So another bean that we find easy to grow,  to add to the broad bean and  borlotto stocks.  We'll have to start eating more beans as they are so easy and less potatoes which we have to buy.  But beans can never replace a big buttery pile of mash,  or crunchy chips, or a jacket with blue cheese....still, food for thought.

Friday, 23 August 2013

Sunrise and strawberries

We woke yesterday morning to a slight haze down south,  damp chair cushions, wet grass at the side of the road,  wet legs when I walked with the dogs on our normal round trip to the fuente and back across the overgrown fields of a neighbour.

Looking down at Yátor, hazy hills in the distance.
 As the sun rose so the haze lifted and  everything dried up.

This weeks excess strawberries have been sliced and put in the drier,  there are 4 open trays lined with mesh to stop the fruit falling through the wire base - the slices get very small as they dry out.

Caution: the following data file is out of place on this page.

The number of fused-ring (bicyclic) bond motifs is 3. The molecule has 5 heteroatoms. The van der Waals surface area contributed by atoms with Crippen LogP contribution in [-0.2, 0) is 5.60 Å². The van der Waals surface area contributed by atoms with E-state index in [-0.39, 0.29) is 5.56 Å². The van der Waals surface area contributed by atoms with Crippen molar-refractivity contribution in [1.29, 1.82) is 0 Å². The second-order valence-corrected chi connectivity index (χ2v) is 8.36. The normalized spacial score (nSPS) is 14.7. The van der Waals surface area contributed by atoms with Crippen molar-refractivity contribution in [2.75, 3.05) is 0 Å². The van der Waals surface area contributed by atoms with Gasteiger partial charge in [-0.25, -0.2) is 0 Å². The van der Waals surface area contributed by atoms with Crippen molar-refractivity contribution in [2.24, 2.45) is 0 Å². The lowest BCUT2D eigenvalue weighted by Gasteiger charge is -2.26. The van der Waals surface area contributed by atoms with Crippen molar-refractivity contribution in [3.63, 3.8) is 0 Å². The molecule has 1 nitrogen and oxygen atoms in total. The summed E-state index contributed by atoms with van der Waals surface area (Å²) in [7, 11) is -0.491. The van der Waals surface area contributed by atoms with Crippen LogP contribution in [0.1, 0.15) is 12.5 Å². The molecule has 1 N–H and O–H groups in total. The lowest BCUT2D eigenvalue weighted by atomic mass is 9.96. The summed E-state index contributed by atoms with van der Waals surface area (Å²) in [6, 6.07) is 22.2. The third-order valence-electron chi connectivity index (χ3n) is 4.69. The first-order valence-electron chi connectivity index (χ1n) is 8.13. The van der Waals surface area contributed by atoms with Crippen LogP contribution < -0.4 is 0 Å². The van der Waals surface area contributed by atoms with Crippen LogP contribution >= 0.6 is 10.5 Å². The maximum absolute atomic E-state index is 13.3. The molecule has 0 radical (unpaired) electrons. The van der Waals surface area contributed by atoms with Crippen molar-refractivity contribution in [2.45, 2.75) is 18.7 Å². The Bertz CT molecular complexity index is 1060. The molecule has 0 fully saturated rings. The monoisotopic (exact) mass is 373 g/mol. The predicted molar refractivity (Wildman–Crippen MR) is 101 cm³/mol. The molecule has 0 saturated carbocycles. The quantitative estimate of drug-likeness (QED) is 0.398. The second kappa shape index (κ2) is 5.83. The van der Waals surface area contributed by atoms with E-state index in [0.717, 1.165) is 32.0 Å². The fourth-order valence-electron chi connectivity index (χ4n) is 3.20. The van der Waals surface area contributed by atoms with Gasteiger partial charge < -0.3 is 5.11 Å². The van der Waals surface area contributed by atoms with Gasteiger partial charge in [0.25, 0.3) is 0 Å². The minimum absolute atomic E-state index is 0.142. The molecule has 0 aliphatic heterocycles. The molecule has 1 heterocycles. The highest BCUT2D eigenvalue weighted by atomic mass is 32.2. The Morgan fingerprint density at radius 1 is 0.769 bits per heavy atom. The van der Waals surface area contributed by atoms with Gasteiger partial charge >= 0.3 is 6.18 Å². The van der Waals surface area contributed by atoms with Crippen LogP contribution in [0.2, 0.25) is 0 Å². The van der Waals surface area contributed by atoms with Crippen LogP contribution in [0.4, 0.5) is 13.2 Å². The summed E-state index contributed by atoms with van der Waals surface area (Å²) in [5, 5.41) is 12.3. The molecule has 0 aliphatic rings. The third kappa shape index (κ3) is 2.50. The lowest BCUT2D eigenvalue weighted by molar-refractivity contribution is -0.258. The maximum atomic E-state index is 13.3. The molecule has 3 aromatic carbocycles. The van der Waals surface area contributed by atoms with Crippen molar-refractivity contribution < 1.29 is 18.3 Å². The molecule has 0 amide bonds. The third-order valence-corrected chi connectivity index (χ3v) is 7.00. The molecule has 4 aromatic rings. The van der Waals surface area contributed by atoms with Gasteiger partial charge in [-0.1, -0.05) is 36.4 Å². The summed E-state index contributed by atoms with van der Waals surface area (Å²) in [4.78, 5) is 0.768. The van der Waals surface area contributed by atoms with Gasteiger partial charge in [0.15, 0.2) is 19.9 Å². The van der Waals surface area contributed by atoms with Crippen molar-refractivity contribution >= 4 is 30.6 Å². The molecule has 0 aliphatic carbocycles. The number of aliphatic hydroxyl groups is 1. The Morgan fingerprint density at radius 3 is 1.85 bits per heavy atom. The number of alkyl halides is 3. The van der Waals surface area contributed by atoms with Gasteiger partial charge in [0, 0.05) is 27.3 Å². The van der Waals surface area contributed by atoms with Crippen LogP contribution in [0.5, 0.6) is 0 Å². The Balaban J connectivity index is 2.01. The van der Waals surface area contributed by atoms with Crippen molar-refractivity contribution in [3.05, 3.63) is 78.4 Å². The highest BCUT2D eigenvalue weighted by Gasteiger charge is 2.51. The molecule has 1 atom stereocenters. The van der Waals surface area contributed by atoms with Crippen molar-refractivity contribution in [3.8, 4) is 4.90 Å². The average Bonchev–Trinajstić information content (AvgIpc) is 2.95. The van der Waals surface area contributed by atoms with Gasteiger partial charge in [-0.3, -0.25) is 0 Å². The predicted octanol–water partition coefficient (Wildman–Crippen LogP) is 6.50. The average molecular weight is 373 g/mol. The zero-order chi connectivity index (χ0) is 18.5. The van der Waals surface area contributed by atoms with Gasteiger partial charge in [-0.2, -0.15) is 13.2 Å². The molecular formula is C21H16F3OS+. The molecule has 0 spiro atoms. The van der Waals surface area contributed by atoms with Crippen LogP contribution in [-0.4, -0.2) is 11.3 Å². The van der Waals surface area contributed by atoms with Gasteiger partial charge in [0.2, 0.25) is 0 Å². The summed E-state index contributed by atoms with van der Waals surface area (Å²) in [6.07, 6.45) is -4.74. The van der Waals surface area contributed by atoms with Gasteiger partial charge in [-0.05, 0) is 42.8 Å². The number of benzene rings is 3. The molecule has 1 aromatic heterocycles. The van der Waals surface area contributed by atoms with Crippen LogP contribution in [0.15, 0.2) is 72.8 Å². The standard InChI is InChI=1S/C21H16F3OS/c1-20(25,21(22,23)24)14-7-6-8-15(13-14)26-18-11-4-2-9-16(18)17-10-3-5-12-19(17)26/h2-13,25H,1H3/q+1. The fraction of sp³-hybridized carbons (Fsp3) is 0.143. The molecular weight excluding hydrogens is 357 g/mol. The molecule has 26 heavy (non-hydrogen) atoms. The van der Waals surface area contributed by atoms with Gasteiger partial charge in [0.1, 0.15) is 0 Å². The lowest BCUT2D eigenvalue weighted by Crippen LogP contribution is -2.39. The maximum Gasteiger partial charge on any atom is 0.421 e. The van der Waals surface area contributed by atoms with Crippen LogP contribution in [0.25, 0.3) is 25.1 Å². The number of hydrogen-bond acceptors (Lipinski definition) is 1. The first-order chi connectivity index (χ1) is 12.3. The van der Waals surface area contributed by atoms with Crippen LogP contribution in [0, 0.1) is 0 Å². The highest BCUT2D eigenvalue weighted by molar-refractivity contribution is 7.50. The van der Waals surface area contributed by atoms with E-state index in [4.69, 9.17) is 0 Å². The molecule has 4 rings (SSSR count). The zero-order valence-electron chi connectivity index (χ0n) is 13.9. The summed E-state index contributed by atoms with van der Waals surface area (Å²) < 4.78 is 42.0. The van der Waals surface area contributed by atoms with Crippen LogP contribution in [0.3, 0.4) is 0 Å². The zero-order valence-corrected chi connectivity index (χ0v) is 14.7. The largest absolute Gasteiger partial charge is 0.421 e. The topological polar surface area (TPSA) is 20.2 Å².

About 500 grams went in,  they reduce down to the contents of a small jam jar,  about a mint jelly sized jar.   We still had too many though to fit in the drier so had a glass of strawberry milk shake after lunch today.  Sort of a liquid pudding,  really thick and tasty but without any icecream which I had read that is usually in a milk shake.  I don't think it would have been suckable up the straw with icecream as well.

This mornings early visitor to the pool was this praying mantis. 

Lucky I saw it  when I did as it wasn't swimming too well.  I lifted it out onto the side to dry,  then before the dogs came out  I put it up onto the table for safety.   It sat there for a while, watching me watching it,  and after it had had it's photo opportunity, it went.  I didn't see it go,  just wasn't there.


Monday, 19 August 2013

Flaming chicken.